My Letter to State Senator Dave Schatz

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You might have heard that State Senator Dave Schatz gutted ethics reform in Missouri. According to Ryan Johnson of Missouri Alliance for Freedom:

Cleaning up the practice of Jefferson City’s revolving door is the reason for Rep. Caleb Rowden’s House Bill 1979 (carried in the Senate by Sen. Bob Onder). It puts in place a one year cooling off period that will make legislators sit out for at least a year before lobbying. It passed the House early and with overwhelming support.

It was the Senate that gutted his bill. Senator Dave Schatz, R-Sullivan, offered an amendment to strip out the one year cooling off period making the bill worthless. His amendment passed and for now the revolving door remains open.

Adding insult to injury the Senate played cute by allowing his amendment to have a vote by the practice of standing division. This means there is no written record of who voted to gut the revolving door bill except ours. It helps that we are in the Capitol watching.

Here’s what I wrote to my State Senator Dave Schatz:


Why did you gut the the ethics reform bill?

I understand you pushed the amendment to remove the one-year cooling off period from HB 1979, making the law meaningless. Why would you do that?

Missouri is the wild west of revolving-door politics, as you know. By gutting a common sense ethics reform bill, you seem to say, “I like cronyism more than I like good government.”

As a voter and activist in your district, I find your position disturbing, and I look forward to your next appearance on the ballot. Then again, you probably do, too. With Missouri’s revolving door, win one time and you’re set for life.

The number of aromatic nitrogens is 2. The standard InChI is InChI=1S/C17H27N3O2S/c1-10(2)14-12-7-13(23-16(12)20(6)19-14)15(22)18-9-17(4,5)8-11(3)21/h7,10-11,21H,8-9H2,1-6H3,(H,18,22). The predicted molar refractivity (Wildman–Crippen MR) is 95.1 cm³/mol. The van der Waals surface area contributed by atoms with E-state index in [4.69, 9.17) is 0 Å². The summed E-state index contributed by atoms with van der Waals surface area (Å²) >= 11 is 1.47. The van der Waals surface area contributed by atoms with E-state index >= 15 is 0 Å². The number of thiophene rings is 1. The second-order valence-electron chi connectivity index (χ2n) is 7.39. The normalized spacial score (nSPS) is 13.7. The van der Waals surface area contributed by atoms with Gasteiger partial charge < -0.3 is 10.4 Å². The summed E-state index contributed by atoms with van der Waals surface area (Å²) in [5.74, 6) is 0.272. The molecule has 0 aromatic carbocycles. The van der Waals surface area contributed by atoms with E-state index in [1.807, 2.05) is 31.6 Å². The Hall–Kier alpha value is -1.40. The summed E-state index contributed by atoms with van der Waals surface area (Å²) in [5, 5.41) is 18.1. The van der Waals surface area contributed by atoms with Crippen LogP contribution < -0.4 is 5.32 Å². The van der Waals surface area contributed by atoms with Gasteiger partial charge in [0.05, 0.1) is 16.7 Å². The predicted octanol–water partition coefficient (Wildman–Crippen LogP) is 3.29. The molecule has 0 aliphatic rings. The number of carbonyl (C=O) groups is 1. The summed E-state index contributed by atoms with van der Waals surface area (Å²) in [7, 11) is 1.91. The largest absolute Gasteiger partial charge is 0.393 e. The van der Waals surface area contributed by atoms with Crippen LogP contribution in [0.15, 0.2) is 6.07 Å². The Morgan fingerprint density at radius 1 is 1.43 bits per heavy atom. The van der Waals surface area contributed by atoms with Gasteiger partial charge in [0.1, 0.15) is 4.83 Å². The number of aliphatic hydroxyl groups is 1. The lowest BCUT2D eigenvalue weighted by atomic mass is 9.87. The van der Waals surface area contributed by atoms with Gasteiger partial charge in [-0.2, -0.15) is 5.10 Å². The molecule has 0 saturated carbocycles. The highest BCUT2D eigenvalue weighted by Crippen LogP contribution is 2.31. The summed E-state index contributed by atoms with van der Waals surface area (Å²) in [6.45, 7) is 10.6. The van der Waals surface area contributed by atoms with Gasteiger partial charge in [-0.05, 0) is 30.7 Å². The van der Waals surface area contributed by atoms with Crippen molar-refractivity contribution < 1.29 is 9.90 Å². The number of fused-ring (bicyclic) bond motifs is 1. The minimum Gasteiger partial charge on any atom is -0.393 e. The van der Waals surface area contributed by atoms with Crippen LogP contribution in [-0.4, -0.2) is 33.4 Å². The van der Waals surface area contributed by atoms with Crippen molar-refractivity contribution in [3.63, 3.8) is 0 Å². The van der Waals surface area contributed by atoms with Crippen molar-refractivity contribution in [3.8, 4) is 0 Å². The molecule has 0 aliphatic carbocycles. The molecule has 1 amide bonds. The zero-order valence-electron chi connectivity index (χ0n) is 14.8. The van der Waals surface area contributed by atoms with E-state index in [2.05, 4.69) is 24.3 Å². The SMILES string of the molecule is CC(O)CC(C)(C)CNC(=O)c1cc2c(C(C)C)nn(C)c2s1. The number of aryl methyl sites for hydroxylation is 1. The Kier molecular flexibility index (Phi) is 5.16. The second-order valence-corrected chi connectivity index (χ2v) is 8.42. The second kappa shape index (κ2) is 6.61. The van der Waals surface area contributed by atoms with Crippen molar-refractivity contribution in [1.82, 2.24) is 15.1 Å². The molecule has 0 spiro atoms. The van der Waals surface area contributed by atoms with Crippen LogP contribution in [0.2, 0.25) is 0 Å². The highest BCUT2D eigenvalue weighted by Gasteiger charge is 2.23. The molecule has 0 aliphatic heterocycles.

Bill Hennessy

Other Republicans who supported Schatz’s amendment and opposed clean government include:

• Senator Ed Emery
• Senator Mike Kehoe
• Senator Doug Libla
• Senator Wayne Wallingford
• Senator Paul Wieland

Let’s give these Senators a swift kick through that revolving door. Maybe they’ll do less damage as lobbyists than as legislators.


Ted Cruz’s ultimate strategy

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Ted Cruz has a powerful strategy available to him. This strategy could not only determine the winner of the Republican convention but put Cruz in position to influence policy for generations.

But it’s probably not what you’re thinking.

I’m going to lay out some assumptions, many of which you could disagree with. That’s okay. But for the purposes of this post, let’s stipulate:

  1. Ted Cruz believes, like Glenn Beck, that Donald Trump would make a worse president than Barack Obama, Hillary Clinton, or Bernie Sanders. I say this because Glenn Beck has been joined to Cruz’s hip since before Iowa and these are things Beck believes, at least this month.
  2. Ted Cruz’s hypothesis of evangelical voters carrying him to the White House was rejected in New Hampshire and again in South Carolina. It will likely fail across the country. While he may be right about 50 million or so evangelicals not voting in 2012, he was wrong that most of them would vote for him if they voted.
  3. Ted Cruz is unlikely to get enough delegates to win before the convention. I say this because Ted Cruz’s best states award delegates proportionally, while the best states for Rubio or Trump award winner-take-all. Which means, for example, if Cruz wins Texas by one vote, he walks away with 3 more delegates than number two. But if Trump wins Florida by one vote, Trump as all 99 delegates to himself. That pattern repeats itself through the primaries. States with lots of evangelical conservatives are proportional (like Iowa), states with fewer evangelical conservatives are winner-take-all (like South Carolina). So winning a majority of states will probably not win a majority of delegates for Cruz. FiveThirtyEight provided everything I know about this.